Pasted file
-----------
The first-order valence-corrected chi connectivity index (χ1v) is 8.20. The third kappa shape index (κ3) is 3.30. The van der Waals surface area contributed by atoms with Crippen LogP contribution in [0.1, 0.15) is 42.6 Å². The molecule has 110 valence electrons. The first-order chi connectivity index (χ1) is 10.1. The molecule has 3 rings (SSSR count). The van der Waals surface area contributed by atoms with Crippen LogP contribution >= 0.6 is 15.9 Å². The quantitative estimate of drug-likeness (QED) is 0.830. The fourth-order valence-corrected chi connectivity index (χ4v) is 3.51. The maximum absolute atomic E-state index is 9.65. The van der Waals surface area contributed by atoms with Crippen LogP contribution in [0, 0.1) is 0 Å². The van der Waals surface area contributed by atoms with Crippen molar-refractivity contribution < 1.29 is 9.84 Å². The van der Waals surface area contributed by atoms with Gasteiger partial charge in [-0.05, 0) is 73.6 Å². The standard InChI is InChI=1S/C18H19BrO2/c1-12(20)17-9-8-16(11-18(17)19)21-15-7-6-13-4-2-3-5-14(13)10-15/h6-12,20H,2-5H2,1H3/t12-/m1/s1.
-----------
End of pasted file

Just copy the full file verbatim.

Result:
The first-order valence-corrected chi connectivity index (χ1v) is 8.20. The third kappa shape index (κ3) is 3.30. The van der Waals surface area contributed by atoms with Crippen LogP contribution in [0.1, 0.15) is 42.6 Å². The molecule has 110 valence electrons. The first-order chi connectivity index (χ1) is 10.1. The molecule has 3 rings (SSSR count). The van der Waals surface area contributed by atoms with Crippen LogP contribution >= 0.6 is 15.9 Å². The quantitative estimate of drug-likeness (QED) is 0.830. The fourth-order valence-corrected chi connectivity index (χ4v) is 3.51. The maximum absolute atomic E-state index is 9.65. The van der Waals surface area contributed by atoms with Crippen LogP contribution in [0, 0.1) is 0 Å². The van der Waals surface area contributed by atoms with Crippen molar-refractivity contribution < 1.29 is 9.84 Å². The van der Waals surface area contributed by atoms with Gasteiger partial charge in [-0.05, 0) is 73.6 Å². The standard InChI is InChI=1S/C18H19BrO2/c1-12(20)17-9-8-16(11-18(17)19)21-15-7-6-13-4-2-3-5-14(13)10-15/h6-12,20H,2-5H2,1H3/t12-/m1/s1.